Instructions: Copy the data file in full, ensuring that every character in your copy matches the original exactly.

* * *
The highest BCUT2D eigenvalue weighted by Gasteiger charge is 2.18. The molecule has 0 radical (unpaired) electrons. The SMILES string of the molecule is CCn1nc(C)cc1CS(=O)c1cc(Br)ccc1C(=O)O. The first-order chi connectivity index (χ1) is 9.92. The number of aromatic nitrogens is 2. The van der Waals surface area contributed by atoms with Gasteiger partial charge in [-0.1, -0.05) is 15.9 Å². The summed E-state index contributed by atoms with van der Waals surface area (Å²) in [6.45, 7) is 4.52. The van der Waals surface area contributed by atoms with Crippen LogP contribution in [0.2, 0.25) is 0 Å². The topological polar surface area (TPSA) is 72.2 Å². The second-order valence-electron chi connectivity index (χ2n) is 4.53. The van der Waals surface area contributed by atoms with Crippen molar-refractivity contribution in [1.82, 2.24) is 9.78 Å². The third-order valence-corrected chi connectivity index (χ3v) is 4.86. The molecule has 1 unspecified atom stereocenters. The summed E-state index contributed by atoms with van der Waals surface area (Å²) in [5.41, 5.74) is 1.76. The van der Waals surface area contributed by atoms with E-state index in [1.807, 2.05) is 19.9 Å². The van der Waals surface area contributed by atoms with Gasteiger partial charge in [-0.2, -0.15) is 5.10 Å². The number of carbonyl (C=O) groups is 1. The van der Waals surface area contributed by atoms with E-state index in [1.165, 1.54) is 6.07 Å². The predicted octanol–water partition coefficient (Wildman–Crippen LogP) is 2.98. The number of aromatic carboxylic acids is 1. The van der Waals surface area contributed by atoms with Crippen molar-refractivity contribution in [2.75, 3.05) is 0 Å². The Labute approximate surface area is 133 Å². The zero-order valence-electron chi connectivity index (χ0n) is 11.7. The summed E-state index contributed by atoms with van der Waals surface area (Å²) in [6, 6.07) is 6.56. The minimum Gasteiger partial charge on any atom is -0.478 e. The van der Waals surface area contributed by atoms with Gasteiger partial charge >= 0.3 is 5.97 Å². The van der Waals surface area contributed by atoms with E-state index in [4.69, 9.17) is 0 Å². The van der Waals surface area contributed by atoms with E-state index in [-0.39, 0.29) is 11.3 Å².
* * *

The highest BCUT2D eigenvalue weighted by Gasteiger charge is 2.18. The molecule has 0 radical (unpaired) electrons. The SMILES string of the molecule is CCn1nc(C)cc1CS(=O)c1cc(Br)ccc1C(=O)O. The first-order chi connectivity index (χ1) is 9.92. The number of aromatic nitrogens is 2. The van der Waals surface area contributed by atoms with Gasteiger partial charge in [-0.1, -0.05) is 15.9 Å². The summed E-state index contributed by atoms with van der Waals surface area (Å²) in [6.45, 7) is 4.52. The van der Waals surface area contributed by atoms with Crippen LogP contribution in [0.2, 0.25) is 0 Å². The topological polar surface area (TPSA) is 72.2 Å². The second-order valence-electron chi connectivity index (χ2n) is 4.53. The van der Waals surface area contributed by atoms with Crippen molar-refractivity contribution in [1.82, 2.24) is 9.78 Å². The third-order valence-corrected chi connectivity index (χ3v) is 4.86. The molecule has 1 unspecified atom stereocenters. The summed E-state index contributed by atoms with van der Waals surface area (Å²) in [5.41, 5.74) is 1.76. The van der Waals surface area contributed by atoms with E-state index in [1.807, 2.05) is 19.9 Å². The van der Waals surface area contributed by atoms with Gasteiger partial charge in [-0.2, -0.15) is 5.10 Å². The number of carbonyl (C=O) groups is 1. The van der Waals surface area contributed by atoms with E-state index in [1.165, 1.54) is 6.07 Å². The predicted octanol–water partition coefficient (Wildman–Crippen LogP) is 2.98. The number of aromatic carboxylic acids is 1. The van der Waals surface area contributed by atoms with Crippen molar-refractivity contribution in [2.75, 3.05) is 0 Å². The Labute approximate surface area is 133 Å². The zero-order valence-electron chi connectivity index (χ0n) is 11.7. The summed E-state index contributed by atoms with van der Waals surface area (Å²) in [6, 6.07) is 6.56. The minimum Gasteiger partial charge on any atom is -0.478 e. The van der Waals surface area contributed by atoms with Gasteiger partial charge >= 0.3 is 5.97 Å². The van der Waals surface area contributed by atoms with E-state index in [4.69, 9.17) is 0 Å². The van der Waals surface area contributed by atoms with E-state index in [-0.39, 0.29) is 11.3 Å².